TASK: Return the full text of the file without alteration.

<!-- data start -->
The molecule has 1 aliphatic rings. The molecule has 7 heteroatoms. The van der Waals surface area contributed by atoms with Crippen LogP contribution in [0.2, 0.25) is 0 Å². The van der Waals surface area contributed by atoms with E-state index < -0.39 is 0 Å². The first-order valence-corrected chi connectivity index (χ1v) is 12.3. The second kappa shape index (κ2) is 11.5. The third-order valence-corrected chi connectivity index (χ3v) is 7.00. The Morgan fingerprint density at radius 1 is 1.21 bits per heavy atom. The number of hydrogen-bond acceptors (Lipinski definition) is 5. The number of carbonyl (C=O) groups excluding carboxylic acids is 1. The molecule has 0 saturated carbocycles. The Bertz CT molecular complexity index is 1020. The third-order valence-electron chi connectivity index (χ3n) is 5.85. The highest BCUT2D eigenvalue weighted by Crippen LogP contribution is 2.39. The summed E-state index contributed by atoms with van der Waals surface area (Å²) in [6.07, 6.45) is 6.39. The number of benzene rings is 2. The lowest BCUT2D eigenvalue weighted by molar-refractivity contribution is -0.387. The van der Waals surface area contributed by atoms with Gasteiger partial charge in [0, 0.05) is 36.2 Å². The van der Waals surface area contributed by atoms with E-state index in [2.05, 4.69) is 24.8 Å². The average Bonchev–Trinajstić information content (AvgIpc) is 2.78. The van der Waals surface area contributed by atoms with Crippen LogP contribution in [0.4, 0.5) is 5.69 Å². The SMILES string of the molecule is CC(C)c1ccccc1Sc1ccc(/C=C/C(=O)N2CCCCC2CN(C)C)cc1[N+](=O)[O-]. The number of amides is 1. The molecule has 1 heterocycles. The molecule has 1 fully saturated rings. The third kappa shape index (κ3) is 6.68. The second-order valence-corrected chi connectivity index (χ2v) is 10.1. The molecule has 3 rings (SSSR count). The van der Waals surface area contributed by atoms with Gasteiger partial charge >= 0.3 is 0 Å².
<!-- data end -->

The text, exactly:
The molecule has 1 aliphatic rings. The molecule has 7 heteroatoms. The van der Waals surface area contributed by atoms with Crippen LogP contribution in [0.2, 0.25) is 0 Å². The van der Waals surface area contributed by atoms with E-state index < -0.39 is 0 Å². The first-order valence-corrected chi connectivity index (χ1v) is 12.3. The second kappa shape index (κ2) is 11.5. The third-order valence-corrected chi connectivity index (χ3v) is 7.00. The Morgan fingerprint density at radius 1 is 1.21 bits per heavy atom. The number of hydrogen-bond acceptors (Lipinski definition) is 5. The number of carbonyl (C=O) groups excluding carboxylic acids is 1. The molecule has 0 saturated carbocycles. The Bertz CT molecular complexity index is 1020. The third-order valence-electron chi connectivity index (χ3n) is 5.85. The highest BCUT2D eigenvalue weighted by Crippen LogP contribution is 2.39. The summed E-state index contributed by atoms with van der Waals surface area (Å²) in [6.07, 6.45) is 6.39. The number of benzene rings is 2. The lowest BCUT2D eigenvalue weighted by molar-refractivity contribution is -0.387. The van der Waals surface area contributed by atoms with Gasteiger partial charge in [0, 0.05) is 36.2 Å². The van der Waals surface area contributed by atoms with E-state index in [2.05, 4.69) is 24.8 Å². The average Bonchev–Trinajstić information content (AvgIpc) is 2.78. The van der Waals surface area contributed by atoms with Crippen LogP contribution in [0.4, 0.5) is 5.69 Å². The SMILES string of the molecule is CC(C)c1ccccc1Sc1ccc(/C=C/C(=O)N2CCCCC2CN(C)C)cc1[N+](=O)[O-]. The number of amides is 1. The molecule has 1 heterocycles. The molecule has 1 fully saturated rings. The third kappa shape index (κ3) is 6.68. The second-order valence-corrected chi connectivity index (χ2v) is 10.1. The molecule has 3 rings (SSSR count). The van der Waals surface area contributed by atoms with Gasteiger partial charge >= 0.3 is 0 Å².